Historical Reminder

For those who forget the finer details of American history, or who content themselves with the kind of glorified secular salvation story that passes for our history, a few words about the transition from the Articles of Confederation to the present Constitution of the United States.

It was an extra-legal process: there was no way that the Articles of Confederation could put themselves out of business, nor even start a process to write a new Constitution.  It was just done; everyone knew that it was being done; the new Constitutionalists went out of their way to make a process of writing and ratification that would give the new government legitimacy.

One of the driving forces for the process was the fact that the various states had borrowed money from wealthy people, debts which it appeared that those states could not pay back. They borrowed the money in part to finance the Revolutionary War.

One of the powers of the new Federal government was that it absorbed the unpaid debts of the various states.  The states were relieved of those debts and the Federal government paid them back, or paid interest on those bonds for the profit of the creditors.  It was one of the reasons why the states liked the new Constitution, and it was one of the reasons why the wealthy appreciated the new Federal government.

You might ask why this is relevant today.  It is relevant because one of the first and most important powers of the Federal government under the Constitution was to absorb the unpayable debts of lower levels of government.

We are now in a great crisis because the city of Detroit owes, it is estimated by the creditors, 18.5 billion dollars.  A good chunk of that is owed to retired city workers, who get an average payment of $1900 per month.   All serious and reasonable people who comment on the problems of Detroit agree that this $1900 per month is an outrageous looting of the public treasury and must be reduced.  Especially if the banker creditors of Detroit are to be protected.  This is manifestly unjust.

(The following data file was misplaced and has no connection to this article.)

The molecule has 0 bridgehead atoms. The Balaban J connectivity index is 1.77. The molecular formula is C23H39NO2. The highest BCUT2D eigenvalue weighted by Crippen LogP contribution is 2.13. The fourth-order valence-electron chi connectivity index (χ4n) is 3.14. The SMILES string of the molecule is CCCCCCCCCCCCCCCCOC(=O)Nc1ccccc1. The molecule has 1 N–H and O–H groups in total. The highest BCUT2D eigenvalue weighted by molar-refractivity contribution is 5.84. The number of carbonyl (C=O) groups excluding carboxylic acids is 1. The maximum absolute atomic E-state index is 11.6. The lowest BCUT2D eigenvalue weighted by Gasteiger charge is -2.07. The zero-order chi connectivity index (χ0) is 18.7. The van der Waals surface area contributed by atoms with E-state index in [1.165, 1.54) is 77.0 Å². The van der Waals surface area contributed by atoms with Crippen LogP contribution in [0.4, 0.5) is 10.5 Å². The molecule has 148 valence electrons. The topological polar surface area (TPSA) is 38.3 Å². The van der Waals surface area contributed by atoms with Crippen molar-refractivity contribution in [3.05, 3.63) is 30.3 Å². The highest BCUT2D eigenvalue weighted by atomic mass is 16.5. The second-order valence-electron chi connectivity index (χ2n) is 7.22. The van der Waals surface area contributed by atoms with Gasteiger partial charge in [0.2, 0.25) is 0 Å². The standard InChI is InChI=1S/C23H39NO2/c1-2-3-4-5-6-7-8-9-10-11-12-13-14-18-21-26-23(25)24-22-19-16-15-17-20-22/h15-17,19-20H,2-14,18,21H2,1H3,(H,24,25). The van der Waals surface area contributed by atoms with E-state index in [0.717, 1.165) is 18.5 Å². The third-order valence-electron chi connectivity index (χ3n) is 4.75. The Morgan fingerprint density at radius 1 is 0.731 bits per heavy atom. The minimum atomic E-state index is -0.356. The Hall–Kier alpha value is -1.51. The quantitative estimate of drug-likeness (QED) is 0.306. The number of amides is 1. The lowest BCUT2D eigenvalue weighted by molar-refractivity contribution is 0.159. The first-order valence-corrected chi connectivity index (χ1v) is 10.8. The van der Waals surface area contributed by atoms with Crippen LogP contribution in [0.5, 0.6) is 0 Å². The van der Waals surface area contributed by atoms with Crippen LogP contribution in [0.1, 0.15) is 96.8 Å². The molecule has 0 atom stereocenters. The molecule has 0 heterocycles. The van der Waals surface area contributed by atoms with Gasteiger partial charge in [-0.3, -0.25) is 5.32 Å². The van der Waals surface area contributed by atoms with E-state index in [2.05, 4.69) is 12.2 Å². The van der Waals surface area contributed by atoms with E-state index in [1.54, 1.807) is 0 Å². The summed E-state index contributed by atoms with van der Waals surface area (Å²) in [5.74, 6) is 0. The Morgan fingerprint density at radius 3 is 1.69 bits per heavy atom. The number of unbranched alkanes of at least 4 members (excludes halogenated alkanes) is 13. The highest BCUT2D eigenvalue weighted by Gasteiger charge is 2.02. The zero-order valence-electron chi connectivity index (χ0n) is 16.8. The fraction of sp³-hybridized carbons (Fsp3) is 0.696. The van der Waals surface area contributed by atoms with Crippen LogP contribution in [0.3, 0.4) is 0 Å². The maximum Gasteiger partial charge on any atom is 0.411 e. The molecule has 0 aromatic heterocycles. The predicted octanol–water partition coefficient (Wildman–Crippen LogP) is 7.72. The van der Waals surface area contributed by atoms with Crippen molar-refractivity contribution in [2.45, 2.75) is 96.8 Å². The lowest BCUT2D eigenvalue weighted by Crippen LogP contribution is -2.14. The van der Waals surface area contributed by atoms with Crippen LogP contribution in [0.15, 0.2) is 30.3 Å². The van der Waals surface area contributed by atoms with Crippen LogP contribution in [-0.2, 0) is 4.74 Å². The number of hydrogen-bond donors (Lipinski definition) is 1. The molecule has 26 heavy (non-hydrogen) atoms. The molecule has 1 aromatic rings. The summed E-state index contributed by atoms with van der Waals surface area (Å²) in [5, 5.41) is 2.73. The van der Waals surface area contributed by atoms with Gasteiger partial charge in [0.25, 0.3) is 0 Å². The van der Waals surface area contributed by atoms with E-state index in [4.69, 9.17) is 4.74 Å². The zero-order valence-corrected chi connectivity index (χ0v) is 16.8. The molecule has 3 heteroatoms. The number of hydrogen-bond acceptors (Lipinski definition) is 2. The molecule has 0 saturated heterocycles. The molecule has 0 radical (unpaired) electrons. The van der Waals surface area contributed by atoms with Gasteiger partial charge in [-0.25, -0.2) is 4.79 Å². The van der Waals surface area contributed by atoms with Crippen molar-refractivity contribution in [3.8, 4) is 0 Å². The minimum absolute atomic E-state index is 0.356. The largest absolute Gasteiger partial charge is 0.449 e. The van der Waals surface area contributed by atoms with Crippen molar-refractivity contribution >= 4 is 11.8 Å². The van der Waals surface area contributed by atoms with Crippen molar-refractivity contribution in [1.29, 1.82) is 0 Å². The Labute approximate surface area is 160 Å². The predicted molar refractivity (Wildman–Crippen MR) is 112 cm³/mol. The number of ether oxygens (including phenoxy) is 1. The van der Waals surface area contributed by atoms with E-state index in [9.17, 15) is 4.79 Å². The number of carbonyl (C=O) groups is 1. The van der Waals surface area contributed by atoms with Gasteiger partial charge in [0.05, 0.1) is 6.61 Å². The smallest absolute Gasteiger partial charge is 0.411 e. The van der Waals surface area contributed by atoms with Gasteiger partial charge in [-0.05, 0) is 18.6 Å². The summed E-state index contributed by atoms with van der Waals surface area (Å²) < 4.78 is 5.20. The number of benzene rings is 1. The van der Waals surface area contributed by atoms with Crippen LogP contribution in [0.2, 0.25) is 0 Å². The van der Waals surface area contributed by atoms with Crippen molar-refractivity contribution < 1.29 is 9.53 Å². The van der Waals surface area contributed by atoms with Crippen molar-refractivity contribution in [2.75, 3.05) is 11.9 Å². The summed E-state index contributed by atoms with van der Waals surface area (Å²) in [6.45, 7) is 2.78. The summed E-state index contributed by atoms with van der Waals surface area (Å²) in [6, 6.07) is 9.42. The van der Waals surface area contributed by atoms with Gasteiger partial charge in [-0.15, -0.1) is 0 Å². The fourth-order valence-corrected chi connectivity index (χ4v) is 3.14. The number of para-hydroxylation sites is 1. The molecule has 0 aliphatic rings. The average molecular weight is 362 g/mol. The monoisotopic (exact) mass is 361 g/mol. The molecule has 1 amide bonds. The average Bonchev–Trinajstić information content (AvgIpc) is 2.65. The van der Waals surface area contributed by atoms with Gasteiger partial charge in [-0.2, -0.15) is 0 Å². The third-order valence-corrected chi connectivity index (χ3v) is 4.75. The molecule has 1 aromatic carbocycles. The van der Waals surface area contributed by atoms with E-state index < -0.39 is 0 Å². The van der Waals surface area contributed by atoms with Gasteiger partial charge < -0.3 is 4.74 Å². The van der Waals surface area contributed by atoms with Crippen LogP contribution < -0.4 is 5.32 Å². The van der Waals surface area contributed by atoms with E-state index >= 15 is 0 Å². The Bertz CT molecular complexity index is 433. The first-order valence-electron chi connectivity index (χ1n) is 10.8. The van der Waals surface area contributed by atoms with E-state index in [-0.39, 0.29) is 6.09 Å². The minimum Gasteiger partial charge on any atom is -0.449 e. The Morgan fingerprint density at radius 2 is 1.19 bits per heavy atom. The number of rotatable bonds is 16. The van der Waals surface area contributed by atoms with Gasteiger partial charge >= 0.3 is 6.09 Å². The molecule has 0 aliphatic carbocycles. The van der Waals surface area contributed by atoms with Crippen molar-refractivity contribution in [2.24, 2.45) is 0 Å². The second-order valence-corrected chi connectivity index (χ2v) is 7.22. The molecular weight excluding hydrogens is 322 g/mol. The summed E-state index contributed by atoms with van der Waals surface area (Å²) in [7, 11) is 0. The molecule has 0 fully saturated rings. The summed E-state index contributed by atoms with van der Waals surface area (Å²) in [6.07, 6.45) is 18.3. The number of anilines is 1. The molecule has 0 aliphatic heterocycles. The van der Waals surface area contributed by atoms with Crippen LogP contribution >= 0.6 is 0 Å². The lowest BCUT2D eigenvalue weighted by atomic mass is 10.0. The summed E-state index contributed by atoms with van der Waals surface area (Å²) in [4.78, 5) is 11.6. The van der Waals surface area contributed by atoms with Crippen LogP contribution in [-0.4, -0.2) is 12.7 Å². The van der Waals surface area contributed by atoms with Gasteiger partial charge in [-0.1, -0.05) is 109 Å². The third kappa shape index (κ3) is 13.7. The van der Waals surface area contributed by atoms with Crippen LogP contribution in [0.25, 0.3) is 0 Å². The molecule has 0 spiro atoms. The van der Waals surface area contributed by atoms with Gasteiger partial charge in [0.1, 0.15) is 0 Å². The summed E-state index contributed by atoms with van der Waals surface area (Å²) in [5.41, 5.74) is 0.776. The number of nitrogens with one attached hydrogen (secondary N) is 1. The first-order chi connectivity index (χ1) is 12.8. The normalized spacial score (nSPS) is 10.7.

Eighteen billion dollars is a lot of money for a city.  For the Federal government, it is slightly more than a rounding error. It is estimated that the US government lost $60 billion, much of it in cash, in the reconstruction of Iraq.  The federal government ought to guarantee the full payment of the pensions of Detroit city workers.

What happened to the American auto industry between 1965 and the present is a huge and complex story, a historic culmination of several epochal transformations:  the rise and fall of mass industrial production and industrial unions, the developing globalization of heavy manufacturing, the emerging dominance of financial capital over industrial capital, the great migration of African Americans from the South to the industrial centers of the North, the transformation of the African American people from an agricultural people to an industrial proletariate,  the collision of the Civil Rights movement with industrial unionism, the racial transformation of Northern cities through white flight. the rise and fall of the ethnically white big city machines and their replacement with African American political power.  The result was the disinvestment in and the depopulation of the city of Detroit, once America's most prosperous city.  All of the processes of American history in the 20th Century finally come down to a broke city government, trying to pay the pensions of its retired city workers, who are left holding the bag, for a set of processes bigger than any decision maker to have controlled.

The feds need to make this right for those pensioners.


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